In reality, as I’ve suggested above, political parties are not created primarily for the public good and have nothing to do with civic duty. Voting is your civic duty; belonging to a political party is not.
You probably already know this, but do you really understand it?
Have you really truly acknowledged that all those hangers-on, wealthy donors, political operatives, and political appointees follow the marching orders of party leaders because they seek power, influence, and money?
If you already know all this, if you were a good soldier for your party and if you got unfairly burned, if you find the other party repugnant — i.e., switching sides is not an option— then you really and truly are justified in abstaining, voting for Luke Skywalker or Elvis, or going with that third-party candidate who seems to match your values but has zero chance of winning. You trusted a party to take care of you and it didn’t. You have every right to be angry.
On the other hand, if you’ve been confused about what being a registered party member truly means and you’re willing to acknowledge that your expectations were way too high if you’ve had a blindfold over your eyes and now you’re starting to see things for what they are, here’s your first potential call to action: register as an independent so you won’t be part of the primary voting process, stop participating in party activities and efforts, stop repeating party propaganda and stop giving money. Make this your protest vote. Disengage from the party and party politics to reduce your expectations and resolve your moral crisis. You can be a good American and a good person without being a card-carrying party member. Be an Independent. Be proud of it.
Corollary to this: stop thinking you can move the needle on the national level and look to see what you can do here and now in your own community. The tremendous reach of the two-party system, with assistance from the mainstream media, has in some ways tricked us to imagine that national politics from the primary season all the way up to the general election is all that matters. Nothing could be further from the truth. One or both of the major parties may reach all the way into your community, but at the local level, there are still plenty of problems that fall through the cracks. Here’s where you can create a niche to reflect your beliefs, build a coalition, and a get better return on investment for your limited resources. Once you’ve reframed your expectations, I bet that casting a traditional vote for “the lesser of two evils” during the general election will seem less stressful and morally fraught because you’ve already worked hard within your means to make a difference. So just go out and do it. Participate in the tradition, the ritual, and then get back to the real work.
Second potential call to action: go the other way without stars in your eyes. Become a card-carrying, marching-orders-following solider for party leadership with the explicit goal of helping your career, making money, networking with powerful people in the party, obtaining a political appointment that uses your expertise, and/or advocating for an issue you care about. Run for office as a party member. Become a regular donor. Look for the intersection between your beliefs and your own success, but don’t be so idealistic that it stops you from learning the ways of the party and of the world. Be open to compromise and new perspectives. Cast the widest net that your morals will allow. It may take a little while to start understanding how things are done, but if you’re a skilled and loyal soldier you may find yourself well rewarded. If you seek to move the needle in your party’s platform and influence the national conversation, this is the way to do it.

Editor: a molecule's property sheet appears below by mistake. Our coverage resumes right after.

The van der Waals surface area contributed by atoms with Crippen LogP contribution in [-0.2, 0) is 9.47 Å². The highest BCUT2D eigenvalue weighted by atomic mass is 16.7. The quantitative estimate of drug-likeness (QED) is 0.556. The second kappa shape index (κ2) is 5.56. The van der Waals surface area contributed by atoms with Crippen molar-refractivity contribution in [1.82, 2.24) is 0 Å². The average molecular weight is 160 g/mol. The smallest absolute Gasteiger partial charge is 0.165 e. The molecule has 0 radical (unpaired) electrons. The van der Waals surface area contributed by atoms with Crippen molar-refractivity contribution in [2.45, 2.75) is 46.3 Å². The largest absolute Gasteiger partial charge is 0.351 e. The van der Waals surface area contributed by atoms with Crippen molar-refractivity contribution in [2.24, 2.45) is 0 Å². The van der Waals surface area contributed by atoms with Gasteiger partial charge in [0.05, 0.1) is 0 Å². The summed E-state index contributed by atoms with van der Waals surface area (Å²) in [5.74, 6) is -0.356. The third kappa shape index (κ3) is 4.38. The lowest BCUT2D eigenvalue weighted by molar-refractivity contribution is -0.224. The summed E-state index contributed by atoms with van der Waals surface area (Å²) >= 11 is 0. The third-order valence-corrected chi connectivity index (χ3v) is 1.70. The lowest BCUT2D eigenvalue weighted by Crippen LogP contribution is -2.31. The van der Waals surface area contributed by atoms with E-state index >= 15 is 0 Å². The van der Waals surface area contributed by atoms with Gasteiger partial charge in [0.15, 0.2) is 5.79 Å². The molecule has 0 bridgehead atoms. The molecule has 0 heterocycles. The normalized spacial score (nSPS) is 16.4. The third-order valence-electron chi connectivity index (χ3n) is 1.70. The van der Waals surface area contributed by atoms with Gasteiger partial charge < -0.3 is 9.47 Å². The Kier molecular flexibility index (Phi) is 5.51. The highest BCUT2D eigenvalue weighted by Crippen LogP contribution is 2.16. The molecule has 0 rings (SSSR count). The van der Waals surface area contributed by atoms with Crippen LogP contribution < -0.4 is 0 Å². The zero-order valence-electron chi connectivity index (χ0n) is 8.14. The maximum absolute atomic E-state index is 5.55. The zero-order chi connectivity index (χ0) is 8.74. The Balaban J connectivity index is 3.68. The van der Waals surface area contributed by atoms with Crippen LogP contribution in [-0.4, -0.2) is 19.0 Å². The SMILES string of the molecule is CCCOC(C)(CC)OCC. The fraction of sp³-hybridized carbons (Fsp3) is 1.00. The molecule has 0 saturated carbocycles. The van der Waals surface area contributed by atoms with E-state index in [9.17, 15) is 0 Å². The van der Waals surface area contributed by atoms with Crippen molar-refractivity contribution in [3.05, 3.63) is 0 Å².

And by the way, voting for the “lesser of two evils“ is kind of the whole point of democracy.
To bring things full circle at the end of an already-long article, let’s go back and revisit that terrible feeling of having to vote for the “lesser of two evils.”
What’s so interesting about this feeling is that America’s founders — the framers of the U.S. Constitution — knew this feeling too and understood, quite correctly, that if you’re a citizen who wants to have a government you’re going to have to accept some level of evil.
Whether you vote for the lesser of three evils or the lesser of five evils won’t make a whit of difference. “Evil” is what happens when fallible, ambitious human beings attempt to bring order to a society full of other fallible, ambitious human beings.
I put “evil” in quotes lest we risk drawing another false equivalency. This is because the Founders knew that great human suffering often follows when power is vested in the hands of an unelected monarch, so they settled for a new system of governance that created mechanisms to limit the amount of evil possible, tamping the evil down into a three-branch structure of government with checks and balances that could lead to incompetence or benign neglect or corruption but that was still a far cry from permitting the literal evil of monarchy-style governments like Saudi Arabia and North Korea where not following the order of the King is immediately punishable by death.
The two-party system isn’t satisfying.
It’s not energizing.
But it’s reality, and if there’s an objectively better way to strike a proper balance between personal ambition and the public good, nobody has yet figured out the way to bridge the gap to that future state without tremendous upheaval and bloodshed.
So if you’re disappointed with the parties and their leaders but haven’t been directly injured by them, it’s time to again hold your nose and participate in the great American tradition of writing history.
This election and every election from here on out, do your civic duty and vote either Douche or Turd.
Then get on with your life, enjoy your freedom, and find some way to really, truly make a difference.